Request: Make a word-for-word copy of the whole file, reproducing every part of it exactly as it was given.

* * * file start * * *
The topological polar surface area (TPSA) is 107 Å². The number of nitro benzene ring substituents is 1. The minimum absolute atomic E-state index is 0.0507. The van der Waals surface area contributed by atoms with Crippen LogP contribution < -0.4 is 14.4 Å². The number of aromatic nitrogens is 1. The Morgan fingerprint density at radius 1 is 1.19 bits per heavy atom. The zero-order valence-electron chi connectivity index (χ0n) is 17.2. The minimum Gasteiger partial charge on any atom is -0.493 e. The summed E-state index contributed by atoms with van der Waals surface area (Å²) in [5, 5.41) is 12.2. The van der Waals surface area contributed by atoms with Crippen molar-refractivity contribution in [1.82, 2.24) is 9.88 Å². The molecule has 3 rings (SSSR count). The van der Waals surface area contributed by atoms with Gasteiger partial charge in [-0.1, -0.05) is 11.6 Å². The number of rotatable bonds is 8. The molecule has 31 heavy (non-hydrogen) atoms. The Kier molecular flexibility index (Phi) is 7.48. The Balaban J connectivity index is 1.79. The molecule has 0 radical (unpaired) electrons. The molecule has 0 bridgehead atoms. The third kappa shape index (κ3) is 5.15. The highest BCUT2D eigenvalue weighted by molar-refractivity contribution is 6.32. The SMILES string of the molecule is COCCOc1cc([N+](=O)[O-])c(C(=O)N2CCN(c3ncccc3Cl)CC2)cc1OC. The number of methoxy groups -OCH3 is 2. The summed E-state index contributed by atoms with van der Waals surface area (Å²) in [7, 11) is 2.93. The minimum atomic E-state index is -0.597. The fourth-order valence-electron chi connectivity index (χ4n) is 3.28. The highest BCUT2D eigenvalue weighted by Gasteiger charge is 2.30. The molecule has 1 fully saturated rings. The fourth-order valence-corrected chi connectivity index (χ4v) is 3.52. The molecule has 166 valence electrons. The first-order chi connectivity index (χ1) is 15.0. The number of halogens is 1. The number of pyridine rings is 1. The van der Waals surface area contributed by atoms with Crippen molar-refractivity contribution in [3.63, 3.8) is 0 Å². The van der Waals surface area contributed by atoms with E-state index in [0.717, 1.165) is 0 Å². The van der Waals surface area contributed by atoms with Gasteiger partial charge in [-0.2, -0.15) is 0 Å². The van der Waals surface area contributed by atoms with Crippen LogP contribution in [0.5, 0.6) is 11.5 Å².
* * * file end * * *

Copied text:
The topological polar surface area (TPSA) is 107 Å². The number of nitro benzene ring substituents is 1. The minimum absolute atomic E-state index is 0.0507. The van der Waals surface area contributed by atoms with Crippen LogP contribution < -0.4 is 14.4 Å². The number of aromatic nitrogens is 1. The Morgan fingerprint density at radius 1 is 1.19 bits per heavy atom. The zero-order valence-electron chi connectivity index (χ0n) is 17.2. The minimum Gasteiger partial charge on any atom is -0.493 e. The summed E-state index contributed by atoms with van der Waals surface area (Å²) in [5, 5.41) is 12.2. The van der Waals surface area contributed by atoms with Crippen molar-refractivity contribution in [1.82, 2.24) is 9.88 Å². The molecule has 3 rings (SSSR count). The van der Waals surface area contributed by atoms with Gasteiger partial charge in [-0.1, -0.05) is 11.6 Å². The number of rotatable bonds is 8. The molecule has 31 heavy (non-hydrogen) atoms. The Kier molecular flexibility index (Phi) is 7.48. The Balaban J connectivity index is 1.79. The molecule has 0 radical (unpaired) electrons. The molecule has 0 bridgehead atoms. The third kappa shape index (κ3) is 5.15. The highest BCUT2D eigenvalue weighted by molar-refractivity contribution is 6.32. The SMILES string of the molecule is COCCOc1cc([N+](=O)[O-])c(C(=O)N2CCN(c3ncccc3Cl)CC2)cc1OC. The number of methoxy groups -OCH3 is 2. The summed E-state index contributed by atoms with van der Waals surface area (Å²) in [7, 11) is 2.93. The minimum atomic E-state index is -0.597. The fourth-order valence-electron chi connectivity index (χ4n) is 3.28. The highest BCUT2D eigenvalue weighted by Gasteiger charge is 2.30. The molecule has 1 fully saturated rings. The fourth-order valence-corrected chi connectivity index (χ4v) is 3.52. The molecule has 166 valence electrons. The first-order chi connectivity index (χ1) is 15.0. The number of halogens is 1. The number of pyridine rings is 1. The van der Waals surface area contributed by atoms with Crippen molar-refractivity contribution in [3.63, 3.8) is 0 Å². The van der Waals surface area contributed by atoms with E-state index in [0.717, 1.165) is 0 Å². The van der Waals surface area contributed by atoms with Gasteiger partial charge in [-0.2, -0.15) is 0 Å². The van der Waals surface area contributed by atoms with Crippen LogP contribution in [0.5, 0.6) is 11.5 Å².